But when you’re talking about fetal health, nuance tends to get lost because the consequences of a misstep can be so devastating — and because all of us, medical officials and pregnant women both, tend to latch on to the parts we can control to make up for the vast swath of things we cannot. Every so often something terrifying arises like the Zika virus, which results in only minor symptoms (if any) in non-pregnant people but is now suspected of causing incredibly serious birth defects in newborns in South and Central America. In El Salvador, where sex ed is limited and abortion is illegal, health officials have advised women not to get pregnant, reacting to a disease they can’t control by doubling down on trying to control women’s bodies instead. For pregnant women in the U.S., it’s hard to know what to do, or whether to freak out. The women in a New York Post article called “Zika Ruined My Babymoon” don’t come off as especially sympathetic, but when faced with a mosquito-borne illness, what else can they do but cancel their tropical vacations? And then panic, perhaps, about eating deli meat.
Deep into my own pregnancy, I was at a small grocery-store deli counter ordering a half a pound of tuna salad for my husband. I don’t eat any meat or fish, so many of the normal pregnancy worries — undercooked fish, deli meats — didn’t apply to me at all, and my doctor told me, generally, “not to worry” because pretty much everything was out of my control. One thing that was certainly out of my control was a very-concerned-on-my-behalf young Brooklyn mother with two kids of her own by her side. She craned her neck to view my lil’ tub of tuna salad and said, “You’re not going to eat that, are you? It’s very dangerous!”
The old lady beside me, horrified on my behalf as I stood silenced, croaked, “She will eat whatever she wants.”
In an ideal world, interested parties — other parents who’ve been there, doctors who are educated in such matters, and governmental institutions — would band together to support pregnant women and help decrease, not increase, those everyday anxieties. After all, panicking helps no one, right? So why are we where we are? I’m tempted to suggest, based on my own experiences, that it’s because society doesn’t really accept that women can be and are responsible for their own bodies. This starts with birth control and abortion rights but extends even more vastly into pregnancy, when we have decided to have a child and are baking it inside our bodies. Then we are apt to feel that we officially belong to someone else — the child, society, our spouses — but surely not to ourselves.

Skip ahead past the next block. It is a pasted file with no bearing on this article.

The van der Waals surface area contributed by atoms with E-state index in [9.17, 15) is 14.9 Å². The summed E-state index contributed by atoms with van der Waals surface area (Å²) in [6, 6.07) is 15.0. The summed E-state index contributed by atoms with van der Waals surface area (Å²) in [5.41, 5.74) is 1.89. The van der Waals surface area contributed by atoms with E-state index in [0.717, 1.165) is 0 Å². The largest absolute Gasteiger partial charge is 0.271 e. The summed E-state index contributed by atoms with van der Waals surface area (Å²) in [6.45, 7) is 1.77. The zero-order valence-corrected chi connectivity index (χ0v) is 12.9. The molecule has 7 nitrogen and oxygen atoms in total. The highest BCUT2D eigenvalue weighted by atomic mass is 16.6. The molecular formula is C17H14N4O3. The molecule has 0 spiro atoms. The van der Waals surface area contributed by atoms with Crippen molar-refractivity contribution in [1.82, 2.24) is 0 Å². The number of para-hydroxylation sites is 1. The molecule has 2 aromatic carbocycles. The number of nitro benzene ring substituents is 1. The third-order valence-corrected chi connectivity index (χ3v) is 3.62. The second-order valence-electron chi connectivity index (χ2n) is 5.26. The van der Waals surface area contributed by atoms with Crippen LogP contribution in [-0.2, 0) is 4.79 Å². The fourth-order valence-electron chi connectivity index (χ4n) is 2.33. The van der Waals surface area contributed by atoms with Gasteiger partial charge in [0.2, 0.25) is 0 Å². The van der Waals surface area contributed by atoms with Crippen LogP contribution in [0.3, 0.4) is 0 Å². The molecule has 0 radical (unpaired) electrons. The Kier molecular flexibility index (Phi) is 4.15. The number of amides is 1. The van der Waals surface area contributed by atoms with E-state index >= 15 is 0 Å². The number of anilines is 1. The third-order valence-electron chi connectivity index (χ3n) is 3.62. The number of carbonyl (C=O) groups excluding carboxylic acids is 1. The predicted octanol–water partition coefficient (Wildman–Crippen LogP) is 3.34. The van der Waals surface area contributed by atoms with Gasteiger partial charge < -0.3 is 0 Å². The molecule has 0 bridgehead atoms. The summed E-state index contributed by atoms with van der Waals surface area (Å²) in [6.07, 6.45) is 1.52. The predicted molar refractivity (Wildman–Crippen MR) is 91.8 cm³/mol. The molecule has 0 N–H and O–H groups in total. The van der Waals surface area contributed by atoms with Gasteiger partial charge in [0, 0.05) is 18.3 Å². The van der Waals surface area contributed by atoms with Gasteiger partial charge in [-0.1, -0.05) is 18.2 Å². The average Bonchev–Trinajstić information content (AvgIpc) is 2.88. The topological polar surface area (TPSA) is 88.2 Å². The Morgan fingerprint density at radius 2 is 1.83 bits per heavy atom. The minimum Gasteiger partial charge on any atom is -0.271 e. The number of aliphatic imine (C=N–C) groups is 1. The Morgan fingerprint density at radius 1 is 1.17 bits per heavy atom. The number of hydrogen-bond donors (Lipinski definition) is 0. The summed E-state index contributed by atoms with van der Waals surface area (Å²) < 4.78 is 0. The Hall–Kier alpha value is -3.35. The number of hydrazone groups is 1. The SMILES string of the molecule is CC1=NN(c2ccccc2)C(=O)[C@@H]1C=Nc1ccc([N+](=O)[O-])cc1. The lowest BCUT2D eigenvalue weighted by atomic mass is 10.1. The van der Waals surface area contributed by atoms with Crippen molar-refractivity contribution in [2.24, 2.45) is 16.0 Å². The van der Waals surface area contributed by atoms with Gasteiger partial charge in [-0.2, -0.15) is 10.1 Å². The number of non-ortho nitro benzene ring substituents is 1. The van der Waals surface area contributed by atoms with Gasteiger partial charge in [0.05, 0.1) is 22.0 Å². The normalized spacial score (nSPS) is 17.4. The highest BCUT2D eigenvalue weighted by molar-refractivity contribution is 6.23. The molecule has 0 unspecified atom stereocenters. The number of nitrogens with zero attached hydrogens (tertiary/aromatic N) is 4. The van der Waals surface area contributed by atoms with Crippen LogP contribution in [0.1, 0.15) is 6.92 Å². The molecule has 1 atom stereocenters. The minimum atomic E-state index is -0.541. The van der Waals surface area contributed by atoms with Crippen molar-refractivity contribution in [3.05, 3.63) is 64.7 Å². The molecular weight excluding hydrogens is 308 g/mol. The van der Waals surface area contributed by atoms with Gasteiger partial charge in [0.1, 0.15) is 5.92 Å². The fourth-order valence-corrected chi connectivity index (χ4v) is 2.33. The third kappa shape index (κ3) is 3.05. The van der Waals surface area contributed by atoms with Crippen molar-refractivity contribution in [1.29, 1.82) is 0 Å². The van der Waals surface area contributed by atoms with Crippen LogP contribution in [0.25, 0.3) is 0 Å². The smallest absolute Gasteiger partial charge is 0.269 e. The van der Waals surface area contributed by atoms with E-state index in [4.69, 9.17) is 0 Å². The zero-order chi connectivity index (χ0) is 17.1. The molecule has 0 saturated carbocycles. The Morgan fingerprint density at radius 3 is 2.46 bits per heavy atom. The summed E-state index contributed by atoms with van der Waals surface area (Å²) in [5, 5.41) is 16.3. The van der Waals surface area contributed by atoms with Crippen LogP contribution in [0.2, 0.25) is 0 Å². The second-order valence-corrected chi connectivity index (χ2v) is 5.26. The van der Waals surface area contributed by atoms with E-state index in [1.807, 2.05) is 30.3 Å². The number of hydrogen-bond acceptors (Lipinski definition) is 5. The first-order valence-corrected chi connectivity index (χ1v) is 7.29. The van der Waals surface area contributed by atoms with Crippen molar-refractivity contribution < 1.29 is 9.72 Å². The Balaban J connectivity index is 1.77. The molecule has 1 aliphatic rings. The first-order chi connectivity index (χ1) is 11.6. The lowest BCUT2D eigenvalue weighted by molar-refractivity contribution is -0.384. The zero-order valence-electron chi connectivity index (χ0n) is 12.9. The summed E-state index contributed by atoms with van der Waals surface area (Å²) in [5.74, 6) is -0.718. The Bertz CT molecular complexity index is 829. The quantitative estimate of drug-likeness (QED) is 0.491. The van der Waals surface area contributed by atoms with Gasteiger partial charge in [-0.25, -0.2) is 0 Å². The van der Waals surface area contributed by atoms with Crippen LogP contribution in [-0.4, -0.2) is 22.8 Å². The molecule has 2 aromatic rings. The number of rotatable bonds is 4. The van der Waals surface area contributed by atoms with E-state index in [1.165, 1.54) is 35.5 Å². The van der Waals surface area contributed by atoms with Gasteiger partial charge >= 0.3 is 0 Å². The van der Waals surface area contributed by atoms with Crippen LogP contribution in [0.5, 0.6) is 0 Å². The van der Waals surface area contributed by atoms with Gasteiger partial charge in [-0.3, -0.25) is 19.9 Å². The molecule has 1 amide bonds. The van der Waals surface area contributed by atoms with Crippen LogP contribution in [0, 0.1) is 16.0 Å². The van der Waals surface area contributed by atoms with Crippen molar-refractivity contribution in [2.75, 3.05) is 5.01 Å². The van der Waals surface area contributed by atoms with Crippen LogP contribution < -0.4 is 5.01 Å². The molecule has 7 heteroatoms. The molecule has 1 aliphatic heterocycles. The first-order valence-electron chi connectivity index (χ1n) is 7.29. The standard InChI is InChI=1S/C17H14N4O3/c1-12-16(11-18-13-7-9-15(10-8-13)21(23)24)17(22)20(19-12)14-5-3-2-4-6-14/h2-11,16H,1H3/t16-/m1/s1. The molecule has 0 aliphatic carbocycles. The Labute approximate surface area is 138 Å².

Clearly this is a dangerous way to think about women. It’s also a fucking terrible way to live in pregnancy, enjoying almost nothing, worrying about everything, and assuming that the default likely scenario is that “something bad” is going to happen. Should we not fly when pregnant in case the plane crashes? Should we all simply lie down for the next year? I’m freaking out enough on my own; I don’t need all of society lining up to deliver new warnings every five seconds, too.
The truth is there is almost certainly a middle ground, where we take the smartest, most necessary precautions and also don’t lose our minds trying to control every second of what is a pretty long journey — because you can’t control it, even if you want to. Don’t worry if, like me, you accidentally ate a whole wheel of unpasteurized Brie at the end of your first trimester, before you knew about listeria. It’ll probably be fine.